(cba:news) Stars for October
jop at astro.columbia.edu
Wed Oct 18 08:34:01 EDT 2006
Time to replace the menu of stars, as the Sun rolls eastward.
EF Tuc has received good coverage, mainly from Berto and David Moorhouse.
It looks like a tough nut to crack - there's a good candidate period near
3.5 hours, but this doesn't agree with well with last year's (indecisive)
result. Some more analysis is needed here, so for now - and probably for
the year - we should sweep EF Tuc off the table.
The main northern star of the month has been IGR0022+61 = "Cas". And a
damn interesting one too. Lots of coverage from Bart Staels, Tom, Bob
Koff, and Dave Messier. Beautiful 9 minute period in this star, with a
whopping 0.2 mag amplitude! Almost certainly this signifies the white-
dwarf rotation, with the orbital period still not specified. With ~40
runs so far this year and sufficient period constraint to count cycles back
to last year, it's time to quit. Some more work on the analysis, and/or
a little spectroscopy, is very likely to yield Porb too. (The early odds
favor 2.7 hours.)
I propose replacing these S/N principal targets with two others: BW Scl
and HS2331+39 = "And". We've been getting occasional coverage of each...
mainly from Bob Rea and Lew Cook. Now it's time to kick the campaigns to
a higher gear, and observe 'em pretty intensively during the present
dark run. Both are bellwether stars for the theory of late evolution of
CVs. And both somewhat challenging around mag 16.5 or so.
An easier northern target is V709 Cas, at mag 15.0. Despite its very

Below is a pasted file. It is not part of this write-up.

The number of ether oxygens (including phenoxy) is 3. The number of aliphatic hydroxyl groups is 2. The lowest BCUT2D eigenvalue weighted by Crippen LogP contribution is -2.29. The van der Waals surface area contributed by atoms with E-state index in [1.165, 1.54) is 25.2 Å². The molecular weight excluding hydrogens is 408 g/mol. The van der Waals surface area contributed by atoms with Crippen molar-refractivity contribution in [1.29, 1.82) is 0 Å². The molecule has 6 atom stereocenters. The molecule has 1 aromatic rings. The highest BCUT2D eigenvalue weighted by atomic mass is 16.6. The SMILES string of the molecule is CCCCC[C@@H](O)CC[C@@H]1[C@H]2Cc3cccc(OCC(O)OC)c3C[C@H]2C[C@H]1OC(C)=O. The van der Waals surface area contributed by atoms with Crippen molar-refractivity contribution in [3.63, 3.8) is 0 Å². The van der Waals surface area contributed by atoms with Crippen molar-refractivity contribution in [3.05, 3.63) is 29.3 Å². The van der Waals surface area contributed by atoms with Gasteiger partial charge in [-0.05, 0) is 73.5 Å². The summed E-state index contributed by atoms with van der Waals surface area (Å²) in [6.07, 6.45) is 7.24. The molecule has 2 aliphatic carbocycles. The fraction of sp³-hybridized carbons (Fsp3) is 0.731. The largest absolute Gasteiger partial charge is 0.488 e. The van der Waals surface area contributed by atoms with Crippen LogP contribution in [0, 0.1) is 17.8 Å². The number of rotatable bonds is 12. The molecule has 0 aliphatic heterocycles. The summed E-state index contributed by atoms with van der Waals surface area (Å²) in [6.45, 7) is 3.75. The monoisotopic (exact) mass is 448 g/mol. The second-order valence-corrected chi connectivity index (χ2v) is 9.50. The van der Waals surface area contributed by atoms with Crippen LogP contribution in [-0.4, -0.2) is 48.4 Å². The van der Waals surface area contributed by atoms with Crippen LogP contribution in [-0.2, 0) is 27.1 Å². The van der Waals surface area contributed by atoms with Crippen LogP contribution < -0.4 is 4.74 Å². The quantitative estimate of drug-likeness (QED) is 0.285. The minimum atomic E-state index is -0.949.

favorable sky location, we've not had a lot of success with campaigns on
this star - it usually gets squeezed out by other priorities. The star
has a fast period (313 s), and it would be great to time that signal over
the course of the next month or so. You have to make sure your cycle time
(integration plus readout) is less than 90 s, and preferably less then
60 s. AO Psc is a similar story, only here the star is essentially
equatorial (2254-03), and the star is a more relaxing V=13.6, P=858 s.
AO Psc is a star you can truly grow to love!
Finally I wanted to proffer a couple of odd stars which we have never
observed, and have hardly been observed by anyone. These are "Cep" =
HS0229+80 and "Oct" = LB9963 = 0250-87. Obviously bookended near the
celestial poles, which in part explains why they're unlikely targets of
equatorial telescopes. Both about 14th mag, and both likely, but not
certain, to be CVs. I dunno what they are - but you might be able to
find out. If you're trying to figure out how to observe stars in such an
awkward place, consider the possibility of mis-aligning your telescope -
it'll cause some other havoc but might get the job done.
By the way I rolled the dice and got married (second time) two weeks ago.
Beautiful fall day in Central Park, very memorable. I even wrote some
poetry for it and there was even astronomy - though nothing about variable
stars - in it. Not as extreme as the first time, though, when I got
strangely fascinated by neutrinos while writing the ceremony. Maybe that
was an omen for a marriage with very low cross-section.
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